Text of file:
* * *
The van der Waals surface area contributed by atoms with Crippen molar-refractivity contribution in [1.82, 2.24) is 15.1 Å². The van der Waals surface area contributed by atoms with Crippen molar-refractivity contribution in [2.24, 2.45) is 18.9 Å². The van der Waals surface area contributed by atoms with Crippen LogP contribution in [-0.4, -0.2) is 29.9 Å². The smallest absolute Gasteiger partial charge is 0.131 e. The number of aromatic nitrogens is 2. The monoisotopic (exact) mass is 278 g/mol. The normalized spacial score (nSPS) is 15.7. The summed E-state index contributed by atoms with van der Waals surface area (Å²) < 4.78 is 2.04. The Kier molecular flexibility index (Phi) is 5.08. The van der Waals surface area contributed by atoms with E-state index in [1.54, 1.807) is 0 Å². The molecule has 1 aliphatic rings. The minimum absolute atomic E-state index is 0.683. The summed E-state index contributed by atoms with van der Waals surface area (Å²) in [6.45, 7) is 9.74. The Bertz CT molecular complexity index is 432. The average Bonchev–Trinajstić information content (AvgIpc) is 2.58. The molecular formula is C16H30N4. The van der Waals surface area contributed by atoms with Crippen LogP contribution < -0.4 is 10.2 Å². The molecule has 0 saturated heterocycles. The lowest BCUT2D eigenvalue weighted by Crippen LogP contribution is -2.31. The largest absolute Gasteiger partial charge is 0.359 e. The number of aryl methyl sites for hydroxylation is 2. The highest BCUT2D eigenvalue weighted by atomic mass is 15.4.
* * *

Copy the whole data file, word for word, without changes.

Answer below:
The van der Waals surface area contributed by atoms with Crippen molar-refractivity contribution in [1.82, 2.24) is 15.1 Å². The van der Waals surface area contributed by atoms with Crippen molar-refractivity contribution in [2.24, 2.45) is 18.9 Å². The van der Waals surface area contributed by atoms with Crippen LogP contribution in [-0.4, -0.2) is 29.9 Å². The smallest absolute Gasteiger partial charge is 0.131 e. The number of aromatic nitrogens is 2. The monoisotopic (exact) mass is 278 g/mol. The normalized spacial score (nSPS) is 15.7. The summed E-state index contributed by atoms with van der Waals surface area (Å²) < 4.78 is 2.04. The Kier molecular flexibility index (Phi) is 5.08. The van der Waals surface area contributed by atoms with E-state index in [1.54, 1.807) is 0 Å². The molecule has 1 aliphatic rings. The minimum absolute atomic E-state index is 0.683. The summed E-state index contributed by atoms with van der Waals surface area (Å²) in [6.45, 7) is 9.74. The Bertz CT molecular complexity index is 432. The average Bonchev–Trinajstić information content (AvgIpc) is 2.58. The molecular formula is C16H30N4. The van der Waals surface area contributed by atoms with Crippen LogP contribution < -0.4 is 10.2 Å². The molecule has 0 saturated heterocycles. The lowest BCUT2D eigenvalue weighted by Crippen LogP contribution is -2.31. The largest absolute Gasteiger partial charge is 0.359 e. The number of aryl methyl sites for hydroxylation is 2. The highest BCUT2D eigenvalue weighted by atomic mass is 15.4.